I'm Gabe Fleisher, reporting live from WUTP World HQ in my bedroom. It’s Thursday, October 10, 2019. 26 days until Election Day 2019. 116 days until the 2020 Iowa caucuses. 390 days until Election Day 2020. Have comments, questions, suggestions, or tips? Email me at firstname.lastname@example.org.
Impeachment: The latest
--- Breaking: Lev Parnas and Igor Fruman, two foreign-born businessmen who assisted Rudy Giuliani's efforts to persuade the Ukrainian government to investigate Democratic presidential candidate Joe Biden, "arrested late Wednesday on criminal charges of violating campaign finance rules and are expected to appear in court on Thursday," the Wall Street Journal reports.
"The exact nature of the charges couldn't immediately be determined," according to the newspaper. Both men have donated thousands of dollars to Trump's presidential campaign and to a pro-Trump super PAC.
--- Coming soon: House Democrats plan to issue "additional subpoenas for witness testimony and records" related to the Trump administration's dealings with Ukraine as soon as today, according to the New York Times, determined to push ahead with the inquiry despite White House counsel Pat Cipollone's declaration on Tuesday that the administration would not cooperate with the probe.
Per CNN, the "flurry of subpoenas" coming down the pike are expected to target Marie Yovanovitch, the former U.S. Ambassador to Ukraine, and associates of Rudy Giuliani, the president's personal attorney. Yovanovitch is scheduled to be interviewed in a deposition on Friday, but it is unclear if she will appear since she is still employed by the State Department, which has so far refused to make its personnel available for the investigation.
The network also reported that Fiona Hill, who served as senior director for European and Russian affairs on the National Security Council until August, will be interviewed behind closed doors on Monday.
--- New fodder for Democratic investigators: Bloomberg reported on Wednesday that President Trump pressed then-Secretary of State Rex Tillerson in 2017 "to help persuade the Justice Department to drop a criminal case against an Iranian-Turkish gold trader who was a client of Rudy Giuliani." According to the report, "other participants in the Oval Office [meeting] were shocked by the request," which Tillerson refused.
--- New impeachment polling: "Just over half of voters want President Trump impeached and removed from office, according to a Fox News Poll released Wednesday."
"A new high of 51 percent wants Trump impeached and removed from office, another 4 percent want him impeached but not removed, and 40 percent oppose impeachment altogether. In July, 42 percent favored impeachment and removal, while 5 percent said impeach but don’t remove him, and 45 percent opposed impeachment. " (Fox News)
--- 2020 implications: Former Vice President Joe Biden made his strongest call yet for Trump's impeachment at a campaign event Wednesday. "Donald Trump has violated his oath of office, betrayed this nation and committed impeachable acts," Biden said, adding later, "He should be impeached." Biden and his family are at the center of the impeachment inquiry into the president, which was launched after a CIA whistleblower revealed that Trump urged the Ukrainian president to investigate Biden in a July phone call.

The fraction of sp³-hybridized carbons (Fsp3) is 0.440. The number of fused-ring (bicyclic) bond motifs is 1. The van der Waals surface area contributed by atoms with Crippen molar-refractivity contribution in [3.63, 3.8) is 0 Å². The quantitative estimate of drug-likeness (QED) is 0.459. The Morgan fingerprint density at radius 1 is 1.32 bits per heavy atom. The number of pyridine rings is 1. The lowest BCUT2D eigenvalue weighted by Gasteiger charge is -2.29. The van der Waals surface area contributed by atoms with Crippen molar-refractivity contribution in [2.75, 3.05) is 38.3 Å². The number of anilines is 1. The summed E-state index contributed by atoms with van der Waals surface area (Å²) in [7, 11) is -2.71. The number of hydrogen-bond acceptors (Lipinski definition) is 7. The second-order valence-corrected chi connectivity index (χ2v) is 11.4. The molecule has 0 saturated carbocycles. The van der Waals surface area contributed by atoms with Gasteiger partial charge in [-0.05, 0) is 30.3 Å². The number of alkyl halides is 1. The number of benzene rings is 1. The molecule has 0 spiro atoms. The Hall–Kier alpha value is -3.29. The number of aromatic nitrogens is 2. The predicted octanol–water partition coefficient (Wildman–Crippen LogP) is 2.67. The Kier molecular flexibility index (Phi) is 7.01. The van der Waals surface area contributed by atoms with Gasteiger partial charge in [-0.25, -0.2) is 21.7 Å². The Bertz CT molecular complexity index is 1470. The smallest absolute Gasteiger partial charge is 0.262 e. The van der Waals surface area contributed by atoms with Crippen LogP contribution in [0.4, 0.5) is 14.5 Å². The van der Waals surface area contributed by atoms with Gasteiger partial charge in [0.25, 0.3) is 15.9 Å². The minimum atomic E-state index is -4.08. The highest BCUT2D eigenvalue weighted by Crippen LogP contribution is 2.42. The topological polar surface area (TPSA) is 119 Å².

The Biden campaign's response to the inquiry has received criticism in Democratic circles, underlining worries about potential vulnerabilities the former VP could carry in a general election.
--- Big picture: "Trump’s broad claims of executive immunity lead to criticism he is acting above the law" (Washington Post)... "Trump’s Sweeping Case Against Impeachment Is a Political Strategy" (New York Times)
Trump tests GOP support with Syria decision
Turkey launched an offensive against the U.S.-allied Kurdish fighters in northern Syria on Wednesday, just days after President Trump withdrew troops from the region and announced that the U.S. would not stand in Turkey's way. At least 16 Kurdish fighters have already been killed, according to one independent monitoring group.
Trump's decision and its implications sparked loud criticism from many Republican lawmakers, whose support he needs now more than ever as Democrats accelerate their impeachment inquiry. More, from the Washington Post:
"President Trump’s decision to suddenly withdraw U.S. troops from northern Syria has angered evangelical Christian leaders and Republican hawks, cleaving his political coalition at the very moment he is trying to fortify his standing to survive the intensifying impeachment inquiry in Congress."
"Instead of enjoying uncontested GOP support as he plunges into a constitutional showdown with House Democrats and prepares for a bruising reelection campaign, Trump is now fighting on two fronts within his party."